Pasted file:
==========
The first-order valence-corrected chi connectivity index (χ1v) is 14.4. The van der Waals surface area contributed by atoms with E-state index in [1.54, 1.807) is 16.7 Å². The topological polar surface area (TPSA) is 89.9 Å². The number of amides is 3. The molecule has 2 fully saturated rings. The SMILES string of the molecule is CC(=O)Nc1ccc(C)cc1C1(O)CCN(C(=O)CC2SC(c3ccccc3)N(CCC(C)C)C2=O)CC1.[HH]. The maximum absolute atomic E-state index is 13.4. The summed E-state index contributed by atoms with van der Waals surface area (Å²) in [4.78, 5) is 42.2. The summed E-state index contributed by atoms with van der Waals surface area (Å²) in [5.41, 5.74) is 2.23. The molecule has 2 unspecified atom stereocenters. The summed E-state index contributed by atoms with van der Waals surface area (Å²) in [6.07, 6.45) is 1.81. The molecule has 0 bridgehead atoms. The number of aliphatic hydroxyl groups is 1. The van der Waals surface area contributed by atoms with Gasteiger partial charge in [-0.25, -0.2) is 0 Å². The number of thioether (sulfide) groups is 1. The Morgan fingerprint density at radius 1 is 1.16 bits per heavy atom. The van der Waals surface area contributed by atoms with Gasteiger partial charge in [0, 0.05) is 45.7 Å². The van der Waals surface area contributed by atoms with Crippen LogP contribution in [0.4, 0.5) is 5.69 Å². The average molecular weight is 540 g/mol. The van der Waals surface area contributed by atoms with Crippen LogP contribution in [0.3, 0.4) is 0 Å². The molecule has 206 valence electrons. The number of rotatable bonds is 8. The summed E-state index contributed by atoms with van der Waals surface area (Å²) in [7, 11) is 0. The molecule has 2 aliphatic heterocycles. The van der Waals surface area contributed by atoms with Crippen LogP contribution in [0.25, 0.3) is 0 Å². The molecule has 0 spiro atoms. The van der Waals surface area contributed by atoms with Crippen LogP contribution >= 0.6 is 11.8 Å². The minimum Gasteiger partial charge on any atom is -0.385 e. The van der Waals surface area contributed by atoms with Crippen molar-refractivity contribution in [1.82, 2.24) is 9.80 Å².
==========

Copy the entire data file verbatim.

The first-order valence-corrected chi connectivity index (χ1v) is 14.4. The van der Waals surface area contributed by atoms with E-state index in [1.54, 1.807) is 16.7 Å². The topological polar surface area (TPSA) is 89.9 Å². The number of amides is 3. The molecule has 2 fully saturated rings. The SMILES string of the molecule is CC(=O)Nc1ccc(C)cc1C1(O)CCN(C(=O)CC2SC(c3ccccc3)N(CCC(C)C)C2=O)CC1.[HH]. The maximum absolute atomic E-state index is 13.4. The summed E-state index contributed by atoms with van der Waals surface area (Å²) in [4.78, 5) is 42.2. The summed E-state index contributed by atoms with van der Waals surface area (Å²) in [5.41, 5.74) is 2.23. The molecule has 2 unspecified atom stereocenters. The summed E-state index contributed by atoms with van der Waals surface area (Å²) in [6.07, 6.45) is 1.81. The molecule has 0 bridgehead atoms. The number of aliphatic hydroxyl groups is 1. The van der Waals surface area contributed by atoms with Gasteiger partial charge in [-0.25, -0.2) is 0 Å². The number of thioether (sulfide) groups is 1. The Morgan fingerprint density at radius 1 is 1.16 bits per heavy atom. The van der Waals surface area contributed by atoms with Gasteiger partial charge in [0, 0.05) is 45.7 Å². The van der Waals surface area contributed by atoms with Crippen LogP contribution in [0.4, 0.5) is 5.69 Å². The average molecular weight is 540 g/mol. The van der Waals surface area contributed by atoms with Crippen LogP contribution in [0.3, 0.4) is 0 Å². The molecule has 206 valence electrons. The number of rotatable bonds is 8. The summed E-state index contributed by atoms with van der Waals surface area (Å²) in [7, 11) is 0. The molecule has 2 aliphatic heterocycles. The van der Waals surface area contributed by atoms with Crippen LogP contribution in [0.25, 0.3) is 0 Å². The molecule has 0 spiro atoms. The van der Waals surface area contributed by atoms with Crippen LogP contribution >= 0.6 is 11.8 Å². The minimum Gasteiger partial charge on any atom is -0.385 e. The van der Waals surface area contributed by atoms with Crippen molar-refractivity contribution in [1.82, 2.24) is 9.80 Å².